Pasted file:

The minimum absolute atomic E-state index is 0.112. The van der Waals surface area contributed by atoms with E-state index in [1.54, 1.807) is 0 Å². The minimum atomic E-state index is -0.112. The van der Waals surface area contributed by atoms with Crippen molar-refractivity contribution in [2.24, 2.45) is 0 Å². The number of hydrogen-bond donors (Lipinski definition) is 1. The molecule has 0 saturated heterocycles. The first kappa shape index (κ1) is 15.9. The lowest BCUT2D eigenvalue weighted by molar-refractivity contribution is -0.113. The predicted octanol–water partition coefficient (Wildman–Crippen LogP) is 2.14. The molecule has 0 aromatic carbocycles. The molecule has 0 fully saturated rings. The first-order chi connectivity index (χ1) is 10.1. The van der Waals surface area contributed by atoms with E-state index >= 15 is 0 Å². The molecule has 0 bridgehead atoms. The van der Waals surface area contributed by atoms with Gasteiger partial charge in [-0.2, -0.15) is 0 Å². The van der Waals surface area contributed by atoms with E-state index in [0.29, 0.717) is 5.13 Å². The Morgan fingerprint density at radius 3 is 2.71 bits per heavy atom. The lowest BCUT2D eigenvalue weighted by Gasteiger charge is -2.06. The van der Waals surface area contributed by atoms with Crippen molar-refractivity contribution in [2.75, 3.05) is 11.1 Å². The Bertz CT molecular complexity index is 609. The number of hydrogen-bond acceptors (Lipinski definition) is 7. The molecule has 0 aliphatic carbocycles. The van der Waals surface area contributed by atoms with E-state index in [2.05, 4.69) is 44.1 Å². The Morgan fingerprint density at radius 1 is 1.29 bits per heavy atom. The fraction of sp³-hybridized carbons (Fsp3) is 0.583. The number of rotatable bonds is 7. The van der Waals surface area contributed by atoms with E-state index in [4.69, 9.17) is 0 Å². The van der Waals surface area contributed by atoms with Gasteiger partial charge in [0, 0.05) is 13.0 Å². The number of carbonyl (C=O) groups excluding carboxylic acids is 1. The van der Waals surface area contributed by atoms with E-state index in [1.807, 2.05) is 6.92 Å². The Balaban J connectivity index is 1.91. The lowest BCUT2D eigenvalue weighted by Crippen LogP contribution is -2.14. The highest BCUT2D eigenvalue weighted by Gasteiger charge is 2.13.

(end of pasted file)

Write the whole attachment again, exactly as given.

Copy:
The minimum absolute atomic E-state index is 0.112. The van der Waals surface area contributed by atoms with E-state index in [1.54, 1.807) is 0 Å². The minimum atomic E-state index is -0.112. The van der Waals surface area contributed by atoms with Crippen molar-refractivity contribution in [2.24, 2.45) is 0 Å². The number of hydrogen-bond donors (Lipinski definition) is 1. The molecule has 0 saturated heterocycles. The first kappa shape index (κ1) is 15.9. The lowest BCUT2D eigenvalue weighted by molar-refractivity contribution is -0.113. The predicted octanol–water partition coefficient (Wildman–Crippen LogP) is 2.14. The molecule has 0 aromatic carbocycles. The molecule has 0 fully saturated rings. The first-order chi connectivity index (χ1) is 10.1. The van der Waals surface area contributed by atoms with E-state index >= 15 is 0 Å². The molecule has 0 bridgehead atoms. The van der Waals surface area contributed by atoms with Gasteiger partial charge in [-0.2, -0.15) is 0 Å². The van der Waals surface area contributed by atoms with E-state index in [0.29, 0.717) is 5.13 Å². The Morgan fingerprint density at radius 3 is 2.71 bits per heavy atom. The lowest BCUT2D eigenvalue weighted by Gasteiger charge is -2.06. The van der Waals surface area contributed by atoms with Crippen molar-refractivity contribution in [2.75, 3.05) is 11.1 Å². The Bertz CT molecular complexity index is 609. The number of hydrogen-bond acceptors (Lipinski definition) is 7. The molecule has 0 aliphatic carbocycles. The van der Waals surface area contributed by atoms with E-state index in [2.05, 4.69) is 44.1 Å². The Morgan fingerprint density at radius 1 is 1.29 bits per heavy atom. The fraction of sp³-hybridized carbons (Fsp3) is 0.583. The number of rotatable bonds is 7. The van der Waals surface area contributed by atoms with E-state index in [4.69, 9.17) is 0 Å². The van der Waals surface area contributed by atoms with Gasteiger partial charge in [0, 0.05) is 13.0 Å². The number of carbonyl (C=O) groups excluding carboxylic acids is 1. The van der Waals surface area contributed by atoms with E-state index in [1.807, 2.05) is 6.92 Å². The Balaban J connectivity index is 1.91. The lowest BCUT2D eigenvalue weighted by Crippen LogP contribution is -2.14. The highest BCUT2D eigenvalue weighted by Gasteiger charge is 2.13.